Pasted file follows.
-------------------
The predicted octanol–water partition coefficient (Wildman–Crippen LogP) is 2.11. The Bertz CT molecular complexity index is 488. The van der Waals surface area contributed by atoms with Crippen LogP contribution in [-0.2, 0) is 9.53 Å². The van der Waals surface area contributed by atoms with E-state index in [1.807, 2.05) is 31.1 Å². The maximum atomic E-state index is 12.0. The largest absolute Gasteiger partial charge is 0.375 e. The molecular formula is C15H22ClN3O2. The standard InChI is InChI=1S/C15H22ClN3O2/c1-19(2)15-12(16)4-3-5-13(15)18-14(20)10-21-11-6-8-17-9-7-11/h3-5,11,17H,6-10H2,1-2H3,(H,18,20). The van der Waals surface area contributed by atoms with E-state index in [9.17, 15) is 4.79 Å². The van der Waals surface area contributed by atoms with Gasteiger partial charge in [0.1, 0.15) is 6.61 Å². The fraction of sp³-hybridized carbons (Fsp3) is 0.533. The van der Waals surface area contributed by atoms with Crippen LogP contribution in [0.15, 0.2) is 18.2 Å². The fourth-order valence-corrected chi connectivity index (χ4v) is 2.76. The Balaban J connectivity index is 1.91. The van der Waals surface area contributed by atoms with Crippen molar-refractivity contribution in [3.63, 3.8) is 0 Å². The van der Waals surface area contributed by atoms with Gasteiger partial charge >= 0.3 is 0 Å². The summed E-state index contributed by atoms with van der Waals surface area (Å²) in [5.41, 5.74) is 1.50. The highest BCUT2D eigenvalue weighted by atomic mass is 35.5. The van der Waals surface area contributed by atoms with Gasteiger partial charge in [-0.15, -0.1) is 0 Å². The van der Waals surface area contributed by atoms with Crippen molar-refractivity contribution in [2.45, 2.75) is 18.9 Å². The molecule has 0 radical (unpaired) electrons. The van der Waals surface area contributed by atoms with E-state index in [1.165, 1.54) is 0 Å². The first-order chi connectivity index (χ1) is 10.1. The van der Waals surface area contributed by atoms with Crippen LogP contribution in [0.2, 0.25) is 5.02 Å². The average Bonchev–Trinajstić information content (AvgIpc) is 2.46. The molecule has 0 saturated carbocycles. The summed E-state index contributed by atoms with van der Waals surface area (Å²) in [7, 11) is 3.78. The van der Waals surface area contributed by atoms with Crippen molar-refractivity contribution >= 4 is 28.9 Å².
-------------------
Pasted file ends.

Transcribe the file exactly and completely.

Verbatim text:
The predicted octanol–water partition coefficient (Wildman–Crippen LogP) is 2.11. The Bertz CT molecular complexity index is 488. The van der Waals surface area contributed by atoms with Crippen LogP contribution in [-0.2, 0) is 9.53 Å². The van der Waals surface area contributed by atoms with E-state index in [1.807, 2.05) is 31.1 Å². The maximum atomic E-state index is 12.0. The largest absolute Gasteiger partial charge is 0.375 e. The molecular formula is C15H22ClN3O2. The standard InChI is InChI=1S/C15H22ClN3O2/c1-19(2)15-12(16)4-3-5-13(15)18-14(20)10-21-11-6-8-17-9-7-11/h3-5,11,17H,6-10H2,1-2H3,(H,18,20). The van der Waals surface area contributed by atoms with E-state index in [9.17, 15) is 4.79 Å². The van der Waals surface area contributed by atoms with Gasteiger partial charge in [0.1, 0.15) is 6.61 Å². The fraction of sp³-hybridized carbons (Fsp3) is 0.533. The van der Waals surface area contributed by atoms with Crippen LogP contribution in [0.15, 0.2) is 18.2 Å². The fourth-order valence-corrected chi connectivity index (χ4v) is 2.76. The Balaban J connectivity index is 1.91. The van der Waals surface area contributed by atoms with Crippen molar-refractivity contribution in [3.63, 3.8) is 0 Å². The van der Waals surface area contributed by atoms with Gasteiger partial charge >= 0.3 is 0 Å². The summed E-state index contributed by atoms with van der Waals surface area (Å²) in [5.41, 5.74) is 1.50. The highest BCUT2D eigenvalue weighted by atomic mass is 35.5. The van der Waals surface area contributed by atoms with Gasteiger partial charge in [-0.15, -0.1) is 0 Å². The van der Waals surface area contributed by atoms with Crippen molar-refractivity contribution in [2.45, 2.75) is 18.9 Å². The molecule has 0 radical (unpaired) electrons. The van der Waals surface area contributed by atoms with E-state index in [1.165, 1.54) is 0 Å². The first-order chi connectivity index (χ1) is 10.1. The van der Waals surface area contributed by atoms with Crippen LogP contribution in [0.2, 0.25) is 5.02 Å². The average Bonchev–Trinajstić information content (AvgIpc) is 2.46. The molecule has 0 saturated carbocycles. The summed E-state index contributed by atoms with van der Waals surface area (Å²) in [7, 11) is 3.78. The van der Waals surface area contributed by atoms with Crippen molar-refractivity contribution >= 4 is 28.9 Å².